Chronic illness doesn’t change the fact that only the affected one has to grieve. The caregiver needs to do the same to relieve accumulated emotions.
Self-care for caregivers must incorporate some alone time for them to have a chance to do something that he/she wants to do alone. This rule applies to both of you but maybe the hardest for you.
You and your spouse are still partners.
As the caregiver, you need to be very careful not to cause a severe loss in the dignity and respect for your ill partner, when you provide care for her.
You need to have mutual respect for each other because that will keep your marriage healthy, it must stay intact.
One way you can do this is by remembering that you are partners for life, and each one of you has something to give.
You, as the caregiver, may have to gradually take over more responsibilities, depending on your wife’s condition, but you should always remember, it is the person you fell in love with.
If you are just starting a relationship with a person who is chronically ill, you will have to be prepared for fact that it won’t be easy.
It will be a life with a lot of ups and downs. You may need to have a patience of a saint, and mental strength, because there will be more health issues and more worry than with a healthy partner.
However, you should never forget that you can rely on your wife, despite her illness. She’s still your best friend and loving partner who cares about you.
Communicate your needs.
Communicate your needs to your spouse, help her understand that other activities and even people can refresh your relationship.
For me, it’s blogging. I have an escape from it all, time to breathe and recharge my batteries.
In the beginning, my M thought of me as obsessed with it. But I explained to her the importance of blogging and how it has a good effect on my mental state. It keeps me sane when I get overwhelmed.
Also, find out if a friend of your spouse can spend some time with her too while you go out. You can always swap stories with your spouse when you return.
Communication is a big part of any partnership and it will take work but can be done.
Whatever problems may arise along the way of your caregiving journey, just communicate with each other and you will be okay.
Create new shared activities!
For me and my wife, it was always dancing. We’ve met on the dance floor – she was my teacher, I was her student…
14 years later, we still dance together. W may not teach and perform like we used to, because her illnesses prevent her from planning, but we still compete.
Latin-ballroom dance is our passion. We share it together and do it for fitness and fun.
Aside from that, we go for long walks into the woods. We also love to travel. We both love my wife’s country – Italy, and try to go there twice a year.
Overall, traveling is our passion. We love little things like visits to cafes, garden centers, gardens, castles, etc…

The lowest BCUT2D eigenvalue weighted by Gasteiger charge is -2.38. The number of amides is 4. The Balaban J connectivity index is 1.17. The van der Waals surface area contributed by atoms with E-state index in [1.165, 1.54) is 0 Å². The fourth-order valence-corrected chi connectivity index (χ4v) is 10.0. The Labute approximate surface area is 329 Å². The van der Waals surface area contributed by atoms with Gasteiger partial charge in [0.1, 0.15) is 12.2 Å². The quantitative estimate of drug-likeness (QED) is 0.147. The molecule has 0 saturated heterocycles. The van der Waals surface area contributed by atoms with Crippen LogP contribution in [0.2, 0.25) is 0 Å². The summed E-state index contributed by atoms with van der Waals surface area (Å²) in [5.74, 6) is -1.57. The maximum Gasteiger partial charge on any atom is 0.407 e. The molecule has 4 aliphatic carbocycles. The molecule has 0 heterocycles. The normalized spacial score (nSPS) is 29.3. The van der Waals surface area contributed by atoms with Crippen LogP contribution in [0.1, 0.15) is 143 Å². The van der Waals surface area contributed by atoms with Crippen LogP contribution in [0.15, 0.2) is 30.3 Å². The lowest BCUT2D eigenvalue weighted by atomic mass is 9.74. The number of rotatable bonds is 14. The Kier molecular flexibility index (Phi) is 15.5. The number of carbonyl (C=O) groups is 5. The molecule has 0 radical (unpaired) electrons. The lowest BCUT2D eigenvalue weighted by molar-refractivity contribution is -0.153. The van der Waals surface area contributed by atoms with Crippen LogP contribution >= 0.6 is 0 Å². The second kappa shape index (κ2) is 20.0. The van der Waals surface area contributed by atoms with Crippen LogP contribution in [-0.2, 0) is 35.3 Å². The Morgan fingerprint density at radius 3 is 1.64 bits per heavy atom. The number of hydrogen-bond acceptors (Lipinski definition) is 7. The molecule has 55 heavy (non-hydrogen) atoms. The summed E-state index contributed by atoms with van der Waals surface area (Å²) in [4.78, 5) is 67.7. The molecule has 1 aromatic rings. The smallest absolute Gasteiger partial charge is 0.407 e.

We always had some things in common. If you don’t have it, you can always find it. Sharing some things together will bring you closer.
Do more of what makes you both happy!
Use humor and shared history to live well.
I’m an optimist and it comes easy to me. I smile naturally, and a positive mood keeps me going.
Even in the most difficult situations, such as my wife’s suicidal attempts, I knew it was going to be okay. My mind is just optimized that way. I cannot help it.
I try to make my wife smile. Sometimes I have to hold my horses, whenever M is in terrible pain, but as soon as the flare-up goes away, I try to joke and lift her spirit!
We often go back into our happy past by looking at holiday photos and planning more for the future.
That keeps us going. We also read all those wonderful comments we used to get when performing dancing. It is nice to know that our passion made other people smile.
Humor is essential to maintain a good relationship. Remember the good times to help each other manage these difficult times.
Remembering what is possible instead of the constant thinking about what is lost, is vital to getting the most out of life. Laughter is a big part of that dynamic.
Listen to music!
Music is uplifting, we cannot deny it. Music can be a powerful tool, especially when you hear a specific song, it can awake very nice memories.
Think about when you hear a song from your childhood or teen years you used to love. It takes you right back to that time and feels extremely familiar.
It’s almost impossible to find someone who doesn’t feel a strong connection to music. We all love it.
Music can make you feel motivated and ready for action. It can definitely help you to relax. It’s a great tool for stress and anxiety.
If you feel angry or stressed about your situation, you can put on a calming song and really take a notice of how that affects your mind and body.
If your partner listens to music, endorphins are released in her body and these are hormones that interact with receptors in our body, interrupting pain signals and relieving pain.
They work in a similar way to opioids, but without any side effects. After all, endorphins act as the body’s natural painkillers.
Take a twenty-minute walk.
Well, I mentioned this briefly already. Take a twenty-minute walk with your partner, or even longer if she can get away with it. The more time spent outside in the fresh air the better.
We live with my wife in a place that is very pretty, filled with woods, animals, and beautiful wild sounds. We even see parakeets!
I found that just getting outside, and noticing these little things, helps me take a break and my wife forget about her pain and struggles. Her pain literally goes away when she focuses on something else.